FCC Continues Plan to Make In-Flight WiFi Cheaper and Faster

Outgoing FCC chairman Julius Genachowski is leaving his post sometime in the near future, but he’s no lame duck; according to the New York Times, Genachowski and the rest of the FCC are working hard on making in-flight WiFi cheaper, faster, and more readily available.

The FCC voted to begin the process of using newly-available 500MHz spectrum to bolster in-flight WiFi. The process will likely years, but the end result will ideally be in-flight WiFi speeds that rival those that people enjoy at home and in various coffee shops and other restaurants.

FCC Chairman Julius Genachowski

Unlike airplane-to-satellite Internet service, which is expensive and relatively slow, the ground-to-airplane setup that the FCC is working on would cost less and offer much better speeds--up to 300Gbps combined “in combined service to all aircraft aloft”.

Currently, in-flight wireless is often more trouble than it’s worth. Between the agonizingly slow speeds, sky-high prices (pun intended, as always), and the fact that you can only use your devices for a portion of the flight anyway, sometimes it’s just better to crack open a book and wait until you’re on the ground to attempt any online work.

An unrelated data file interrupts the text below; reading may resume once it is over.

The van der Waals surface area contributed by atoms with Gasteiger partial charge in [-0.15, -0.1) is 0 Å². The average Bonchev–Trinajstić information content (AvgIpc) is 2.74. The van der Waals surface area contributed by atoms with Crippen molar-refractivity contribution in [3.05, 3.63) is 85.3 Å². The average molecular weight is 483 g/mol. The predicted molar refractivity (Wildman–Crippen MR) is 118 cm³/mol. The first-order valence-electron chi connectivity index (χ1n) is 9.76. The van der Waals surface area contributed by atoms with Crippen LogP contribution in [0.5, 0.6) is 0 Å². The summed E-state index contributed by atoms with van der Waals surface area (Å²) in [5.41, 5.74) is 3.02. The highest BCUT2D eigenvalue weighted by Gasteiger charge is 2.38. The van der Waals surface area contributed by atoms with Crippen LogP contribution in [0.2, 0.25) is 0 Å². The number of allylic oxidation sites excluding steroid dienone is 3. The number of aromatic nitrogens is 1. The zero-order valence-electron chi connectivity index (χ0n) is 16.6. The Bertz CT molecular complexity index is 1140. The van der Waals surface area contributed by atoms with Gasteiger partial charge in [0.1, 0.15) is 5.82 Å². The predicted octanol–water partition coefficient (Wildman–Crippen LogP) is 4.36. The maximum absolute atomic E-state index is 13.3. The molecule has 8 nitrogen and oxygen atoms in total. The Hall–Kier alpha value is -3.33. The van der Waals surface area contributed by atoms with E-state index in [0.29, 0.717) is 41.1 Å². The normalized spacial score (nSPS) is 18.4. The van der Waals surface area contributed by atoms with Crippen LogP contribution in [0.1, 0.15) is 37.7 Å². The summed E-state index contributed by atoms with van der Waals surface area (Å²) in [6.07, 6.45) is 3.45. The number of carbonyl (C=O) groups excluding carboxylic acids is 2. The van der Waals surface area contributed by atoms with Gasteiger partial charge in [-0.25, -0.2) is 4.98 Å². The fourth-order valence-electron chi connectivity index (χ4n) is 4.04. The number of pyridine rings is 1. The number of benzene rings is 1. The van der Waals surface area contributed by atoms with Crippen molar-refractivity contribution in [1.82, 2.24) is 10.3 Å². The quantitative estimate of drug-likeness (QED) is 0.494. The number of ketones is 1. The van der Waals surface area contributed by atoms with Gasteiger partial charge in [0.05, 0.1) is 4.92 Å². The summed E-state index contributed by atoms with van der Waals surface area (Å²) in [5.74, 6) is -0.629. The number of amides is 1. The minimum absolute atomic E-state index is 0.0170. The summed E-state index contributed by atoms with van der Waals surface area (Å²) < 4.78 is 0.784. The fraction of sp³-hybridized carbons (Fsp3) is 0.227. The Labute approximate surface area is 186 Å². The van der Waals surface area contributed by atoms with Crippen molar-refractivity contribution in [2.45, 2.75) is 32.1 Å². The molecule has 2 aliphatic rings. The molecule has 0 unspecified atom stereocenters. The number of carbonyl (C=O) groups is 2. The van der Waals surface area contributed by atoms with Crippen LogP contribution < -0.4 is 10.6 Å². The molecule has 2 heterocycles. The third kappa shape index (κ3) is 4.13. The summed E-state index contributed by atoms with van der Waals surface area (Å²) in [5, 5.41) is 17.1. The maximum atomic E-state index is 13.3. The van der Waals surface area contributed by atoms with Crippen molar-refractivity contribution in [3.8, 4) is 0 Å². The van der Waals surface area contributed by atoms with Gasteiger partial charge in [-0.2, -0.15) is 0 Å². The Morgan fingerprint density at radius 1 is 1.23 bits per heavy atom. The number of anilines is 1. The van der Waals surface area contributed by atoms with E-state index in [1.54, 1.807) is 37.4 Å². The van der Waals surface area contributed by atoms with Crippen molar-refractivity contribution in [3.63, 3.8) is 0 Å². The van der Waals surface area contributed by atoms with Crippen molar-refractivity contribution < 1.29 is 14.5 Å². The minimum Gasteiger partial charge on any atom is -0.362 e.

“The reality is that we expect and often need to be able to get online 24/7, at home, in an office or on a plane,” said Genachowski. “This will enable business and leisure travelers aboard aircraft in the United States to be more productive and have more choices in entertainment, communications and social media, and it could lower prices.”

We couldn’t have said it better ourselves.